Tamgaly Petroglyphs, some 5,000 rock carvings which date back several centruies and depict the lifestyles and practices of the pastoral peoples of the area
The Silk Road Network of Chang’an Tianshan Corridor, the historic former trade network linking China to Central Asia
The Western Tian Shan, the towering mountains located in Kazakhstan’s south.
Festivals & Events
Along with other Central Asian nations, Kazakhstan celebrates Nauryz, the Persian ‘New Year’, in late March with festivals, dancing and singing. Victory Day, to commemorate the USSR’s triumph over Nazi Germany in World War II, is held on May 9 and is marked by military parades in every major city. As a Muslim majority country, Ramadan is observed in Kazakhstan, the end of which is celebrated with the holiday of Eid al-Fitr.
Once in Kazakhstan: The Snow Leopard Emerges, by Keith Rosten
In Seach of Kazakhstan, by Christopher Robbins
An Illustrated History of Kazakhstan: Asia’s Heartland in Context, by Jeremy Tredinnick
Vanished Khans and Empty Steppes, by Robert Wight
Eating & Drinking
Meat has always been highly prized and valued in Kazakh culture. Beshbarmak, meaning ‘five fingers’, is the national dish of Kazakhstan, featuring boiled meat mixed with noodles and spiced with onion sauce. Shashlik is another popular dish, consisting of meat cubes and vegetables skewered and cooked over an open fire or a bed of coals. Dumplings and bread products are also prominent feature of the national diet, and include baursak (balls of fried dough) and shelpek (a traditional flatbread). Beverages are generally consumed with meals in Kazakhstan, with kumys (fermented mare’s milk) often enjoyed at the end of a meal. Tea is also widely consumed in Kazakhstan, with chai and black tea amongst the most popular types of tea in the country.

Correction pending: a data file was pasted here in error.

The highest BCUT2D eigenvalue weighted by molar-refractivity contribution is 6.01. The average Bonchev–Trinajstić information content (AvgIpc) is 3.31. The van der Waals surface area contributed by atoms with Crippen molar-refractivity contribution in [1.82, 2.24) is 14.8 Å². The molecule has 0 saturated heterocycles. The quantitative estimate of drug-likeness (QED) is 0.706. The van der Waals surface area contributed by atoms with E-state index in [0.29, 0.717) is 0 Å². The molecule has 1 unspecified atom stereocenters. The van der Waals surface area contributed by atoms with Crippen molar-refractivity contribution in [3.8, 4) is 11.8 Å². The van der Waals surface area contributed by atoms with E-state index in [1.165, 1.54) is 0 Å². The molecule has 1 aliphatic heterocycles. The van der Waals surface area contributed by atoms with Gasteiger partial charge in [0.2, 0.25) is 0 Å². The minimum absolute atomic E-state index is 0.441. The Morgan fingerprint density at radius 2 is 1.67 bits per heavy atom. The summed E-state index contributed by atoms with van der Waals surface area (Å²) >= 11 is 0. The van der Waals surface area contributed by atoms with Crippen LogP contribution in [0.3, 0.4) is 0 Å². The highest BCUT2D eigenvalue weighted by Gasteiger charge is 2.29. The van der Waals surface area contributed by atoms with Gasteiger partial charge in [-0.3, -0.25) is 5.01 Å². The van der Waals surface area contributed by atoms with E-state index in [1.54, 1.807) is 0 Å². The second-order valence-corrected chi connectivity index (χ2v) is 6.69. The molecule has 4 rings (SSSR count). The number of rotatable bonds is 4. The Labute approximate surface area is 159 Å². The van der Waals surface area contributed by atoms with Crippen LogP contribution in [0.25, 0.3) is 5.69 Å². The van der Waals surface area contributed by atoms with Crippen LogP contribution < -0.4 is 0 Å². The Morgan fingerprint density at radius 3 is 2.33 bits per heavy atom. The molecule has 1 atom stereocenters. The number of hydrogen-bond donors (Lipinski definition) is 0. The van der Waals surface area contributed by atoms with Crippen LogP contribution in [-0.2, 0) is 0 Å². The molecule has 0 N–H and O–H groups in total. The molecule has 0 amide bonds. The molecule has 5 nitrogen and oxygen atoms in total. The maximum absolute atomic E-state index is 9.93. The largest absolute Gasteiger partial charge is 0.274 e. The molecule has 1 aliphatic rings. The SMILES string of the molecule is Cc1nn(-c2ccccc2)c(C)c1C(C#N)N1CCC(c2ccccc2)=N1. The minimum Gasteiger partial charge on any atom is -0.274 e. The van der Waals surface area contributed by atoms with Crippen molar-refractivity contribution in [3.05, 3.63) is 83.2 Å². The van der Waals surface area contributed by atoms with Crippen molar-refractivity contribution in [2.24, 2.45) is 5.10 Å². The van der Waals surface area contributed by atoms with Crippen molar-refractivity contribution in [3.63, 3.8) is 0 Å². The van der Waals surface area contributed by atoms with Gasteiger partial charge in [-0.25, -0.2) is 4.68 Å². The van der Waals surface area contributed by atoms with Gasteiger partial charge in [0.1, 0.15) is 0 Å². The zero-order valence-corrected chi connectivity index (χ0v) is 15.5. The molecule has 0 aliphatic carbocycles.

Health & Safety
Generally speaking, Kazakhstan is safe to travel around, though always exercise common sense while travelling.
Whenever you travel overseas, it’s always wise to take an appropriate travel adapter. Kazakhstan operates on a 220V supply voltage and 50Hz. Kazakhstan uses both the Type C and Type F plug, so be sure you have an adapter handy as needed.
Mausoleum of Khoja Ahmed Yasawi
Big Almaty Lake
Articles about Kazakhstan published by Odyssey Traveller:
For all the articles Odyssey Traveller has published for mature aged and senior travellers, click through on this link.
External articles to assist you on your visit to Kazakhstan:
Responsible travel tips for Kazakhstan
- Learn at least the local greetings to break the ice. Although some locals speak English, the more you know of the native language, the greater your experience of the country will be.
- Carry a business card in your wallet or purse from your local hotel, to assist you with the return journey if you do become lost.
- Always ensure that you are covered by travel insurance. If you need advice on this feel free to contact Odyssey and we’ll be able to help.
- Before departing, make sure you exchange some tenge in a range of denominations on arrival. You don’t want to be carrying around enormous amounts of cash, but take enough to make it easy to pay in locations that might not accept credit card. It will also help you avoid card transaction fees, and it makes tipping a breeze.
- When travelling independently, make sure you check the opening hours of shops and museums so that you don’t miss out! Also be certain to check whether your trip coincides with any public holidays, so you can plan accordingly.